It was thought that the time­table would allow sufficient training of Afghan troops to take over security tasks, improvement in Afghan governance and progress in negotiations with the Taliban to end the war.

Over the past year, however, the Obama administration has felt the most pressure to front-load the plan by withdrawing the bulk of its troops sooner rather than later. Alliance members plan to discuss the pace of the drawdown at NATO’s next summit, in Chicago in May.

Sarkozy, speaking Friday to foreign diplomats, said all French training and other aid operations were being suspended immediately while France’s deployment is reviewed.

Although the French role in Afghanistan has often been criticized domestically — particularly since Sarkozy relaxed rules limiting exposure to combat — it has never been seriously brought into question in Parliament.

But Sarkozy has moved into campaign mode, running for reelection in a two-round vote scheduled for April 22 and May 6. Any suggestion that he is not vigorously protecting French troops abroad could be disastrous for his hopes of a second term.

Sarkozy’s main opponent in the election, Francois Hollande of the Socialist Party, reacted to the killings Friday by announcing that, if elected, he would bring French soldiers home from Afghanistan “as fast as possible, at the latest by the end of 2012.”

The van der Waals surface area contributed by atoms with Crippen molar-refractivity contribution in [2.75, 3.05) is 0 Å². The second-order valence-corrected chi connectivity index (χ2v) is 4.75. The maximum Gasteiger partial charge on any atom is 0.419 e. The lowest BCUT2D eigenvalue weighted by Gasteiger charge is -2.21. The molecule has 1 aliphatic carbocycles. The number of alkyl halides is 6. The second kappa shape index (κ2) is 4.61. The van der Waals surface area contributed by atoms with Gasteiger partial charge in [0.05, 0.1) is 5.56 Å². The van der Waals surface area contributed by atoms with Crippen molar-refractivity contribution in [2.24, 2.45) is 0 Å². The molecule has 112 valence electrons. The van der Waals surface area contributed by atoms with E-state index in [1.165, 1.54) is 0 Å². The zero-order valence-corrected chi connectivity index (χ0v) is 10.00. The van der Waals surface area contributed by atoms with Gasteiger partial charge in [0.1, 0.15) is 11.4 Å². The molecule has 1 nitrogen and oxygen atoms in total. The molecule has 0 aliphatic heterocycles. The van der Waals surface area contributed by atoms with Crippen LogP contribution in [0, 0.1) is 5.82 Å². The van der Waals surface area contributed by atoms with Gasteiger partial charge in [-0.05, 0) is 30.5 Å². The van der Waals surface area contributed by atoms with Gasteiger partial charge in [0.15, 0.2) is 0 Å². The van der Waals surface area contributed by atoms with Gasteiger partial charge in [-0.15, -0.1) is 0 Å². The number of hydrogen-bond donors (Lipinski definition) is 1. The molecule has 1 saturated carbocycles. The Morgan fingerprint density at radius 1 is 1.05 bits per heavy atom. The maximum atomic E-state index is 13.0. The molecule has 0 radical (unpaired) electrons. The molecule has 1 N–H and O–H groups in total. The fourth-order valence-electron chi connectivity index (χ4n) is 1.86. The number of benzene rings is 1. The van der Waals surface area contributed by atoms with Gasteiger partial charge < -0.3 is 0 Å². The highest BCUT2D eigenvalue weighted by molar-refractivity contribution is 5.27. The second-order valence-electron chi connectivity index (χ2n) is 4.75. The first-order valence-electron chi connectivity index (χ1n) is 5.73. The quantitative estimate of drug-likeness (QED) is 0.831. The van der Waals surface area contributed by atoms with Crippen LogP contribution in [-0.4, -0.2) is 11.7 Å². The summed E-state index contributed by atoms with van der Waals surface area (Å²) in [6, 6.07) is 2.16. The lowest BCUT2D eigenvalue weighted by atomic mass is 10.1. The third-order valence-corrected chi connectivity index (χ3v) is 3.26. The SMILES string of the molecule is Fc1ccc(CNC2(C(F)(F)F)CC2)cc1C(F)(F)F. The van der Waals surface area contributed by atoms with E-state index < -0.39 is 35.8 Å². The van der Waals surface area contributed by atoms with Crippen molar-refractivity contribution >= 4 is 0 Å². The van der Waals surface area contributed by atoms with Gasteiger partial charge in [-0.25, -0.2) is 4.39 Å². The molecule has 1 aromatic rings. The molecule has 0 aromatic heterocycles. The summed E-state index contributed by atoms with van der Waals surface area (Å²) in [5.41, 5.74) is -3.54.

“This operation has gone on long enough,” he said.

About 400 French soldiers were pulled out of Afghanistan in October, leaving an estimated 3,600 in the country. Friday’s statement by Sarkozy is likely to reopen doubts about the depth of commitment to Afghanistan in Europe, where the war has long been unpopular and where leaders have been increasingly reluctant to put their troops in harm’s way.

Some European allies have also expressed concern about the long-term cost of maintaining Afghanistan’s security forces, estimated at between $4 billion and $6 billion a year beyond 2014.

The shootings Friday were the second such attack on French troops in less than a month. Two French Foreign Legion members were shot and killed Dec. 29 by an Afghan soldier in mountainous Kapisa province, which is France’s main area of responsibility. Kapisa is a relatively peaceful zone, but it includes key infiltration routes used by the Taliban to move fighters and supplies from havens across the border in Pakistan.

Friday’s shootings occurred in the same general area. The French soldiers were finishing a workout on an Afghan-commanded base when they were joined by an Afghan army contingent that was to accompany them on a training patrol later in the day, according to reports in Paris. As a result, they were not armed or able to defend themselves, French officials said.

The killings came on the same day that new details emerged about a helicopter crash Thursday in the southern province of Helmand, which claimed the lives of six U.S. Marines. The cause was under investigation Friday, but U.S. officials said insurgent fire did not appear to be involved.

Sieff reported from Kabul. Staff writer Karen DeYoung in Washington contributed to this report.

Kevin Sieff has been The Post’s bureau chief in Nairobi since 2014. He served previously as the bureau chief in Kabul and had covered the U.S. -Mexico border.